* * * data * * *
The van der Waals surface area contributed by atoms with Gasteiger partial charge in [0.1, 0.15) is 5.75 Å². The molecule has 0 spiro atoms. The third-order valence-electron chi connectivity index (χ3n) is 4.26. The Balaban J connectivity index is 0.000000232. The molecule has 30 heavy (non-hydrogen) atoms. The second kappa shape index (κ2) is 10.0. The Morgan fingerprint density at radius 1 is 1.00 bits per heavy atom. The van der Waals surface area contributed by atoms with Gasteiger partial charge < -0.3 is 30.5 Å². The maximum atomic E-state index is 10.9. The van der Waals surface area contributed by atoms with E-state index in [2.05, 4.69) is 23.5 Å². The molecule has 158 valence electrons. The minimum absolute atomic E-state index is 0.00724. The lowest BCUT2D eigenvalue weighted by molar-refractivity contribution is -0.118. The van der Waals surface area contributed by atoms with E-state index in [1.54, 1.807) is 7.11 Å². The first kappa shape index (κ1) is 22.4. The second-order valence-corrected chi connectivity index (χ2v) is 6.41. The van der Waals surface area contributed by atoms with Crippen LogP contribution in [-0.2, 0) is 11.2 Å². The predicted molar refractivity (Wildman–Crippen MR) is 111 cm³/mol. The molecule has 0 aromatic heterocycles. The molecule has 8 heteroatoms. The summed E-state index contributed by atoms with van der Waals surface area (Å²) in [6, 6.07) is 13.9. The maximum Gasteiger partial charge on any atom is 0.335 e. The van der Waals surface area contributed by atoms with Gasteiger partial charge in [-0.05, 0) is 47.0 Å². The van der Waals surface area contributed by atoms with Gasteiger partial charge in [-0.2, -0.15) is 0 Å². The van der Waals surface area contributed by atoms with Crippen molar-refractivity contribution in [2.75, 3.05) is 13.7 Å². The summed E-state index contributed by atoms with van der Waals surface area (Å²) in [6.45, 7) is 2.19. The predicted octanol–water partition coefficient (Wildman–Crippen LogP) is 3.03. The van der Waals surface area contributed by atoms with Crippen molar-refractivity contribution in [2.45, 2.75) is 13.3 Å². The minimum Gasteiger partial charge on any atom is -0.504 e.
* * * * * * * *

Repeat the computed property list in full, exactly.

The van der Waals surface area contributed by atoms with Gasteiger partial charge in [0.1, 0.15) is 5.75 Å². The molecule has 0 spiro atoms. The third-order valence-electron chi connectivity index (χ3n) is 4.26. The Balaban J connectivity index is 0.000000232. The molecule has 30 heavy (non-hydrogen) atoms. The second kappa shape index (κ2) is 10.0. The Morgan fingerprint density at radius 1 is 1.00 bits per heavy atom. The van der Waals surface area contributed by atoms with Gasteiger partial charge < -0.3 is 30.5 Å². The maximum atomic E-state index is 10.9. The van der Waals surface area contributed by atoms with E-state index in [2.05, 4.69) is 23.5 Å². The molecule has 158 valence electrons. The minimum absolute atomic E-state index is 0.00724. The lowest BCUT2D eigenvalue weighted by molar-refractivity contribution is -0.118. The van der Waals surface area contributed by atoms with E-state index in [1.54, 1.807) is 7.11 Å². The first kappa shape index (κ1) is 22.4. The second-order valence-corrected chi connectivity index (χ2v) is 6.41. The van der Waals surface area contributed by atoms with Crippen LogP contribution in [-0.2, 0) is 11.2 Å². The predicted molar refractivity (Wildman–Crippen MR) is 111 cm³/mol. The molecule has 0 aromatic heterocycles. The molecule has 8 heteroatoms. The summed E-state index contributed by atoms with van der Waals surface area (Å²) in [6, 6.07) is 13.9. The maximum Gasteiger partial charge on any atom is 0.335 e. The van der Waals surface area contributed by atoms with Gasteiger partial charge in [-0.05, 0) is 47.0 Å². The van der Waals surface area contributed by atoms with Gasteiger partial charge in [-0.2, -0.15) is 0 Å². The van der Waals surface area contributed by atoms with Crippen molar-refractivity contribution in [2.75, 3.05) is 13.7 Å². The summed E-state index contributed by atoms with van der Waals surface area (Å²) in [6.45, 7) is 2.19. The predicted octanol–water partition coefficient (Wildman–Crippen LogP) is 3.03. The van der Waals surface area contributed by atoms with Crippen molar-refractivity contribution in [2.45, 2.75) is 13.3 Å². The minimum Gasteiger partial charge on any atom is -0.504 e.